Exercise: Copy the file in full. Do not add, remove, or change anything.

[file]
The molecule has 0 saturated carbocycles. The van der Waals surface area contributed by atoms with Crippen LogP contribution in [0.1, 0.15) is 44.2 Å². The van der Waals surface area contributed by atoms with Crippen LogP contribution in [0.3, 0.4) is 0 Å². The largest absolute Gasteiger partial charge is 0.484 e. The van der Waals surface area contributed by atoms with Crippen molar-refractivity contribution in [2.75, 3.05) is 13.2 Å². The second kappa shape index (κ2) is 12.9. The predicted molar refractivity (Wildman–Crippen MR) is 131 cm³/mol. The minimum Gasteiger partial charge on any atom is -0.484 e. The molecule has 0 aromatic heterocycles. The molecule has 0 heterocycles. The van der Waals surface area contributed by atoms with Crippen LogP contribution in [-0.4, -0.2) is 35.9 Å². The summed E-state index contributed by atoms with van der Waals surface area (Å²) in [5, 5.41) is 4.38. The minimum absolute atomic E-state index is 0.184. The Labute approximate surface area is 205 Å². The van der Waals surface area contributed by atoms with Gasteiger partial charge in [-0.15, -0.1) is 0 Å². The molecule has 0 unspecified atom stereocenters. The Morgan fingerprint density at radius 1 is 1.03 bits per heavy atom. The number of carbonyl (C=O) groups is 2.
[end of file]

The molecule has 0 saturated carbocycles. The van der Waals surface area contributed by atoms with Crippen LogP contribution in [0.1, 0.15) is 44.2 Å². The van der Waals surface area contributed by atoms with Crippen LogP contribution in [0.3, 0.4) is 0 Å². The largest absolute Gasteiger partial charge is 0.484 e. The van der Waals surface area contributed by atoms with Crippen molar-refractivity contribution in [2.75, 3.05) is 13.2 Å². The second kappa shape index (κ2) is 12.9. The predicted molar refractivity (Wildman–Crippen MR) is 131 cm³/mol. The minimum Gasteiger partial charge on any atom is -0.484 e. The molecule has 0 aromatic heterocycles. The molecule has 0 heterocycles. The van der Waals surface area contributed by atoms with Crippen LogP contribution in [-0.4, -0.2) is 35.9 Å². The summed E-state index contributed by atoms with van der Waals surface area (Å²) in [5, 5.41) is 4.38. The minimum absolute atomic E-state index is 0.184. The Labute approximate surface area is 205 Å². The van der Waals surface area contributed by atoms with Gasteiger partial charge in [-0.15, -0.1) is 0 Å². The molecule has 0 unspecified atom stereocenters. The Morgan fingerprint density at radius 1 is 1.03 bits per heavy atom. The number of carbonyl (C=O) groups is 2.